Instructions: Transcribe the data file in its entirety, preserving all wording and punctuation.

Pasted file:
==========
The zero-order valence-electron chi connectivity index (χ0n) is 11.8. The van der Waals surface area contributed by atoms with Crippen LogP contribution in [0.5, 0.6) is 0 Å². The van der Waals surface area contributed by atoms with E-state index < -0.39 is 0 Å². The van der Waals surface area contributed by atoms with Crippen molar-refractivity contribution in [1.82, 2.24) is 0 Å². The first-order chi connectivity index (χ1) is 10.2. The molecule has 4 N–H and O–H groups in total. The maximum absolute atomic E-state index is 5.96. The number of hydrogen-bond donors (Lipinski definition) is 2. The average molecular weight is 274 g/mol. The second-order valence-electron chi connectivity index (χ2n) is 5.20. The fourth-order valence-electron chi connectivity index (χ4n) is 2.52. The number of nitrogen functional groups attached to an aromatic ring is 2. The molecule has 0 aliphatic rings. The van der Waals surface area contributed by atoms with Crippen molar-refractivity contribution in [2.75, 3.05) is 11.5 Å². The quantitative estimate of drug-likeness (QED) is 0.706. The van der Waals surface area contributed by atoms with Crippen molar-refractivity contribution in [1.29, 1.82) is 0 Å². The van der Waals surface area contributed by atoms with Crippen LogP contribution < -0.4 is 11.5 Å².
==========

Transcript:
The zero-order valence-electron chi connectivity index (χ0n) is 11.8. The van der Waals surface area contributed by atoms with Crippen LogP contribution in [0.5, 0.6) is 0 Å². The van der Waals surface area contributed by atoms with E-state index < -0.39 is 0 Å². The van der Waals surface area contributed by atoms with Crippen molar-refractivity contribution in [1.82, 2.24) is 0 Å². The first-order chi connectivity index (χ1) is 10.2. The molecule has 4 N–H and O–H groups in total. The maximum absolute atomic E-state index is 5.96. The number of hydrogen-bond donors (Lipinski definition) is 2. The average molecular weight is 274 g/mol. The second-order valence-electron chi connectivity index (χ2n) is 5.20. The fourth-order valence-electron chi connectivity index (χ4n) is 2.52. The number of nitrogen functional groups attached to an aromatic ring is 2. The molecule has 0 aliphatic rings. The van der Waals surface area contributed by atoms with Crippen molar-refractivity contribution in [2.75, 3.05) is 11.5 Å². The quantitative estimate of drug-likeness (QED) is 0.706. The van der Waals surface area contributed by atoms with Crippen molar-refractivity contribution in [1.29, 1.82) is 0 Å². The van der Waals surface area contributed by atoms with Crippen LogP contribution < -0.4 is 11.5 Å².